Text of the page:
I actually think HDB shouldn't even create the EC category much like the DBSS category. Anyone earning below <$10k should have the right (be it rich or poor) to own a HDB as a 1st home. That's it. After that, you are on your own.. if you want private, please go buy. If you cannot, please stay in your HDB. Those sandwiched ones will have to get a smaller private at OCR instead of RCR or CCR. tHAT'S life folks.. You are earning >$12k and i'm sure you will not be worse off than anyone if you had to buy a private or resale HDB(with grant).

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  3. I am a recent EC buyer and I am very thankful that the Govt created the EC scheme.

    There are many GENUINE EC buyers i.e. the so called sandwiched class. Those who can afford the big EC penthouse units are really the minority.

    ECs give me, my future EC neighbours and many other EC buyers to live the condo lifestyle without over stretching our finances. Long may the Govt continue the EC scheme, but with new guidelines on the sizes of the EC units (i.e. the EC units don't need to exceed 2,000 square feet) so as to minimise "abuse" of the EC scheme.

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  4. thankful becoz he beneficiary.

    PAPa should use the monies to help the lesser chidren with no homes, single parents who live in rental flats and the maginalised. Why must help ppl who can afford $800K homes. Siao tong

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  5. This govt housing. Basic amenity. Make some money o lah

    PPL can afford 2 m apt is NOT SANDWICHED. They can afford to eat prime roast beef steak, not basic spam sadwich ok!!!!

    ReplyDelete
  6. {Quote: thankful becoz he beneficiary.

    PAPa should use the monies to help the lesser chidren with no homes, single parents who live in rental flats and the maginalised. Why must help ppl who can afford $800K homes. Siao tong}

    So what if I and other EC buyers benefit from PAP policy on EC schemes. You make it sound as though the govt paid us to buy ECs - the money is PAID BY US !!!! And note that why we pay lower for EC compared to PC is also due to the restrictions placed on EC compared to PC - e.g. Minimum Occupation Period of 5 yrs, can only sell to foreigners after 10 yrs.

    And many of us EC buyers will contribute too to help the unfortunate.









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  7. I wonder if HDB (no need EC lah, low ball park first) dwellers after selling and make 200K (small number first lah, no need 500K ) profit will help unfortunate with an equivalent of $20K?... PAPa old already. Senile or not? think wrongly

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  8. Think helping the unfortunate is not just about dollars and cents - it is also about spending time with them and helping them in other ways (e.g. providing transport, providing care, etc.)

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  9. And note that why we pay lower for EC compared to PC is also due to the restrictions placed on EC compared to PC - e.g. Minimum Occupation Period of 5 yrs, can only sell to foreigners after 10 yrs....5 years long meh? 10 years long neh? Its a home dah...not flippant flippin play the mkt dah! siao tong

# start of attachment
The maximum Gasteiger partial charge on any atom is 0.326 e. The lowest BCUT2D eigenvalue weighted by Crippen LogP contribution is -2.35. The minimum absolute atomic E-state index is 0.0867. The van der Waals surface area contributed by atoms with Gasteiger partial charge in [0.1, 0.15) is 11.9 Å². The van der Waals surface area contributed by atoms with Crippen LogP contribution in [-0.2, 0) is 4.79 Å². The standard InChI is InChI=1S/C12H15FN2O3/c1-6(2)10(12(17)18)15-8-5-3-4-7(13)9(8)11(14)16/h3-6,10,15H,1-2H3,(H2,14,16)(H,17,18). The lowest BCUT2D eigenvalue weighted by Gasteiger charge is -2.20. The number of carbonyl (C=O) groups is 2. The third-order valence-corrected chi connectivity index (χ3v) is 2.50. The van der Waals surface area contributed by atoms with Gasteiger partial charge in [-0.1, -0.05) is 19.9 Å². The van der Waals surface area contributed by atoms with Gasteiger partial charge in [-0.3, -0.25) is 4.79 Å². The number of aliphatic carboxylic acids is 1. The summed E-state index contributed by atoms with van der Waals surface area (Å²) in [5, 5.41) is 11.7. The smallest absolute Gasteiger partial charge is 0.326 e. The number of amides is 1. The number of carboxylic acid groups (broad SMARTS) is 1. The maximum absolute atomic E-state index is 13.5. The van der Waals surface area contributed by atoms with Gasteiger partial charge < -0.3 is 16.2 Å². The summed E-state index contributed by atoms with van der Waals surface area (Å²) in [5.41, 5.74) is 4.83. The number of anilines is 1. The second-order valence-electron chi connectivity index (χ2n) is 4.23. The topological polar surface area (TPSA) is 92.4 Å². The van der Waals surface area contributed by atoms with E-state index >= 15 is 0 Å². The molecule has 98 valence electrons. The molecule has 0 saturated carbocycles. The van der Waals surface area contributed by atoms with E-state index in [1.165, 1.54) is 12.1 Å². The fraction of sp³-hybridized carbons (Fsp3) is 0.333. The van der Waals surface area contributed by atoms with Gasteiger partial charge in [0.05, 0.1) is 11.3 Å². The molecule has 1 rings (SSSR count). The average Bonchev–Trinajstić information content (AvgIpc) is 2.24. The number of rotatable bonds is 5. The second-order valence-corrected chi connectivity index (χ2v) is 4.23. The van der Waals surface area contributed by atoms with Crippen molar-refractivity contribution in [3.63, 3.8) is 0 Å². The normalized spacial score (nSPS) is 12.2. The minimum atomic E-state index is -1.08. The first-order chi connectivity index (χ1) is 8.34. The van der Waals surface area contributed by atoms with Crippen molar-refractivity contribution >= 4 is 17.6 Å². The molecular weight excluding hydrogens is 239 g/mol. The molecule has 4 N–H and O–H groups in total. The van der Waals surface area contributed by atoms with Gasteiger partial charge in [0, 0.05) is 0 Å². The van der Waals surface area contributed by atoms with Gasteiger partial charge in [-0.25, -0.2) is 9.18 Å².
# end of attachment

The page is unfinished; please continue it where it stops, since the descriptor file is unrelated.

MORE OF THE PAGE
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  10. some ppl 5 years BABIEEE Also cant come out of the CANAL DAH!

    ReplyDelete
  11. The EC is indeed a hot topic. We cannot disregard that there is an opportunity cost with regards to taxpayer's money.

    The SGD 2m EC has indeed been priced incorrectly and there is indeed some flaw in the allocation of this resource to upper middle class Singaporean (native born here or new residents). For the record, the ultimate payor was a parent buying for a son who may not even be living in Singapore (he is in USA, together with wife). Surely, if a person who can $800,000 in a combination of cash and CPF is surely not sandwiched.

    For the moment, the allocation system is flawed and the authorities indeed have to step in to intervene.

    ReplyDelete
  12. {And note that why we pay lower for EC compared to PC is also due to the restrictions placed on EC compared to PC - e.g. Minimum Occupation Period of 5 yrs, can only sell to foreigners after 10 yrs....5 years long meh? 10 years long neh? Its a home dah...not flippant flippin play the mkt dah! siao tong]

    PC market is where you will find flippant flipping. If you can sell only after 5 years (+ another 2 to 3 years of construction time), I won't call that flipping!

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  13. It is such a big commitment to purchase a home. Why would a person change a home after 5 years?

    At 2.05M, the 40% down would comprise S$800 cash in a combination of cash and CPF. This is not including the 3% stamp duty. So, this is sandwich class in Singapore and taxpayers should subsidize these sandwiched people?


    Ditto for S$1.7m ... S$1.5m downwards to S$800K.

    For those eating sandwich class, better to buy HDB rather than to pretend that they can eat beef steak (at the expense of taxpayers and SG's limited resources).

    At 2.05m - for sandwich class? surely there is a flaw in some thought. Ditto for S$1.5m (40% down S$600,000, excluding SD).

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  14. Err ..... the so called Sandwich class also have to pay taxes, and probably this class of citizens pay more taxes (on average per person) versus at least half the population of Singapore.

    Just limit the sizes of the EC units - not more than 2,000 square feet.

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  15. SG not productive enough says some ppl who bark bark bark.

    Construction of new flats will be delayed. HDB prices will increase Some more! Yeah to eating sandwich in HDB!

    ReplyDelete